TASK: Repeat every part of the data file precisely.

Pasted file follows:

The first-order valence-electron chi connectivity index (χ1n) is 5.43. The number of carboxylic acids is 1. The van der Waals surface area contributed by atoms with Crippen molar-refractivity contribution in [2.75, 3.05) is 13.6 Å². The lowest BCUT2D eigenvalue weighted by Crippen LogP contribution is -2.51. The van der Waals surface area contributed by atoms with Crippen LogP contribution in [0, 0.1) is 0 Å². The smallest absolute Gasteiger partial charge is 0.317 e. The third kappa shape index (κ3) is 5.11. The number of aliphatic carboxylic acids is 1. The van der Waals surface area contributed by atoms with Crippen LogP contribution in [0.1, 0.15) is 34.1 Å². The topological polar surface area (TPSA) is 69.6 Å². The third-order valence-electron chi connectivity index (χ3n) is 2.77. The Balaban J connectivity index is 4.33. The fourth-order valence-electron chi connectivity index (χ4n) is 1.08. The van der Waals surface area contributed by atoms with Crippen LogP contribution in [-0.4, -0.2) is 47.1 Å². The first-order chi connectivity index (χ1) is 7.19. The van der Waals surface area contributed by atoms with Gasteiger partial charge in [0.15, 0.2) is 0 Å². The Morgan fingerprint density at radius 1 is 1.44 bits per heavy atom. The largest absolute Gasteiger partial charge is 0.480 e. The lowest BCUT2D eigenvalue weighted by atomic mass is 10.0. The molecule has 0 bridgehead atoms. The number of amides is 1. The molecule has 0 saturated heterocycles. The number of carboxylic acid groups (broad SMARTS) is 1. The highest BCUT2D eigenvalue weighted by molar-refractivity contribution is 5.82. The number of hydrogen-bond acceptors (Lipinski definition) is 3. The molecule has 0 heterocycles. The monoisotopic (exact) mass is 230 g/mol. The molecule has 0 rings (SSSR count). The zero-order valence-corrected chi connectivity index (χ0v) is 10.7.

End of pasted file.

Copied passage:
The first-order valence-electron chi connectivity index (χ1n) is 5.43. The number of carboxylic acids is 1. The van der Waals surface area contributed by atoms with Crippen molar-refractivity contribution in [2.75, 3.05) is 13.6 Å². The lowest BCUT2D eigenvalue weighted by Crippen LogP contribution is -2.51. The van der Waals surface area contributed by atoms with Crippen LogP contribution in [0, 0.1) is 0 Å². The smallest absolute Gasteiger partial charge is 0.317 e. The third kappa shape index (κ3) is 5.11. The number of aliphatic carboxylic acids is 1. The van der Waals surface area contributed by atoms with Crippen LogP contribution in [0.1, 0.15) is 34.1 Å². The topological polar surface area (TPSA) is 69.6 Å². The third-order valence-electron chi connectivity index (χ3n) is 2.77. The Balaban J connectivity index is 4.33. The fourth-order valence-electron chi connectivity index (χ4n) is 1.08. The van der Waals surface area contributed by atoms with Crippen LogP contribution in [-0.4, -0.2) is 47.1 Å². The first-order chi connectivity index (χ1) is 7.19. The van der Waals surface area contributed by atoms with Gasteiger partial charge in [0.15, 0.2) is 0 Å². The Morgan fingerprint density at radius 1 is 1.44 bits per heavy atom. The largest absolute Gasteiger partial charge is 0.480 e. The lowest BCUT2D eigenvalue weighted by atomic mass is 10.0. The molecule has 0 bridgehead atoms. The number of amides is 1. The molecule has 0 saturated heterocycles. The number of carboxylic acid groups (broad SMARTS) is 1. The highest BCUT2D eigenvalue weighted by molar-refractivity contribution is 5.82. The number of hydrogen-bond acceptors (Lipinski definition) is 3. The molecule has 0 heterocycles. The monoisotopic (exact) mass is 230 g/mol. The molecule has 0 rings (SSSR count). The zero-order valence-corrected chi connectivity index (χ0v) is 10.7.